Prayer: Who answers whom?
Everywhere I’ve lived and travelled, Christians and congregations pray. Yet many Christians tell me they struggle to pray. That prompts me to ask: Why do Christians pray? Do we have our reasons backwards?
Christians often say they pray because God answers prayer. In prayer meetings, church services and home groups, I’ve heard people tell each other their prayer requests, which are then addressed to God for God to answer.
I was once part of a group that kept a weekly prayer list with two columns. In one column, the prayer requests were recorded, one request per line. The lines in the second column were kept blank until someone could report to the group that God had answered a particular prayer request. The group used this exercise as a reminder that God answers prayer.
At the same time, I hear people questioning whether God answers prayer: Does God really stick his finger into our lives to change things? Why would God heal one hospitalized child, but not the child in the next bed, when both their families had prayed for healing? Why ask God if God already knows what we need? Because God is sovereign, what’s the point of interceding on behalf of others?
An ancient footing
Although I don’t have ready answers to all these questions, I’ve been thinking about a fresh way to view prayer, and I’ve found that the Book of Psalms offers an ancient and solid footing.
Instead of starting with the premise that God answers prayer, the psalms begin with the premise that our prayers answer God. We dare to pray because God has already addressed us. Anything we pray – thanksgiving, request, even complaint – is a response to the God who has already spoken.
The first clue to this alternative perspective is in the structure of Psalms. The book itself is organized into five smaller books: Psalms 1–41, 42–72, 73–89, 90–106, and 107–150.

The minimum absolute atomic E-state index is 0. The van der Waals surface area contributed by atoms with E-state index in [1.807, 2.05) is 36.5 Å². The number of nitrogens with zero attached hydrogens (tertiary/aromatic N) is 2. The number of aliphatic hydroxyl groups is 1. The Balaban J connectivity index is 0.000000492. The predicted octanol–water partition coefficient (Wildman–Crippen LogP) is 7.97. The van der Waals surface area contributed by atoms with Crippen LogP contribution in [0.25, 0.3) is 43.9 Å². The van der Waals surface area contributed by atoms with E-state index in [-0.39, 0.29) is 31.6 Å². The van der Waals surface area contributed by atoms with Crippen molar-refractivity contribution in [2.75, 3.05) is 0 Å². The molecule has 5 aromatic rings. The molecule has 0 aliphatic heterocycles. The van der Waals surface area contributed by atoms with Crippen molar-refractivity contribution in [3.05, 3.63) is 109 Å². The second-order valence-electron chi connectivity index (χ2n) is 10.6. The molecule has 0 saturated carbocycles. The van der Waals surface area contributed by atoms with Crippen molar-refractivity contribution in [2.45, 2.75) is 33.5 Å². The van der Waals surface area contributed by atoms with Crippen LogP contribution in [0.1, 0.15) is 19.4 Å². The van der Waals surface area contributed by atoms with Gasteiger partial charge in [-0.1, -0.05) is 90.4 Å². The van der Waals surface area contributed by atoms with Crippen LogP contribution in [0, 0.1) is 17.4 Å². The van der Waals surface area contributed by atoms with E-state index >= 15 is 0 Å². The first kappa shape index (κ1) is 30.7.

This five-part structure is an allusion to the first five books of the Old Testament (Genesis to Deuteronomy) – the Jewish Torah. In other words, the diverse prayers that comprise Psalms are all offered as responses that echo God’s previous communication.
Response to God’s Word
Praying in answer to God’s initial Word is also specifically spotlighted in the psalms. Psalm 1, which introduces the entire psalter, highlights the happiness of people who delight in the Lord’s Torah and meditate on it day and night (Psalm 1:1–2).
The entire psalter is therefore a response to God’s Torah, which provides not merely commandments but also stories teaching God’s people how to live in covenant relationship with God in this world.
Psalm 19 praises God’s stereophonic communication in both nature and Torah. Psalm 119 is an acrostic poem – eight couplets for each letter of the Hebrew alphabet – with all 176 verses highlighting the life-giving words of God. The message: all human speech and vocabulary is derived from God’s preceding communication to the world.
If prayer is first and foremost a way of answering God, it’s no surprise that many of the psalms are celebrative expressions of praise and thanksgiving to him. We thank God in answer to what he has given us.
In addition, the psalms that voice requests to God are framed as responses. The psalmists bring their requests in response to what they have previously learned from God: namely, that he is just, reliable, righteous, present, patient and kind. We offer our requests in answer to what we’ve come to know about God’s character.
Even the psalms of complaint and lament – the most common type of psalms – are addressed to God. They are not mere whistling in the dark, but are offered in answer to God. We cry out in our darkest nights of the soul (as in Psalm 88) as an answer to the God who once spoke but who now seems completely silent to us.
God has spoken
God has already spoken – through nature, events in history, Scripture and most clearly through Jesus Christ (Hebrews 1:1–2). Anything we pray is, therefore, an answer to God. And when words fail us in prayer, the Holy Spirit is praying on our behalf (Romans 8:26). Once again, God’s words of prayer precede our own.
I suggest we reconceive our prayers as answers to God, not simply requests awaiting his response. What do we say to God both in light of his preceding communication and in light of our life experiences? Do we praise? Thank? Celebrate? Ask? Plead? Lament? Complain?
In whatever way we respond, that is prayer – because prayer answers God.
—Andrew Dyck, PhD (cand.), is assistant professor of ministry studies for MBBS and CMU, Winnipeg. He has been a pastor for 16 years. Andrew and his wife Martha have three adult sons. This article is adapted with permission from www.bringinggifts.com. To learn more about this approach to praying, Andrew recommends Eugene Peterson’s book Answering God: The Psalms as Tools for Prayer.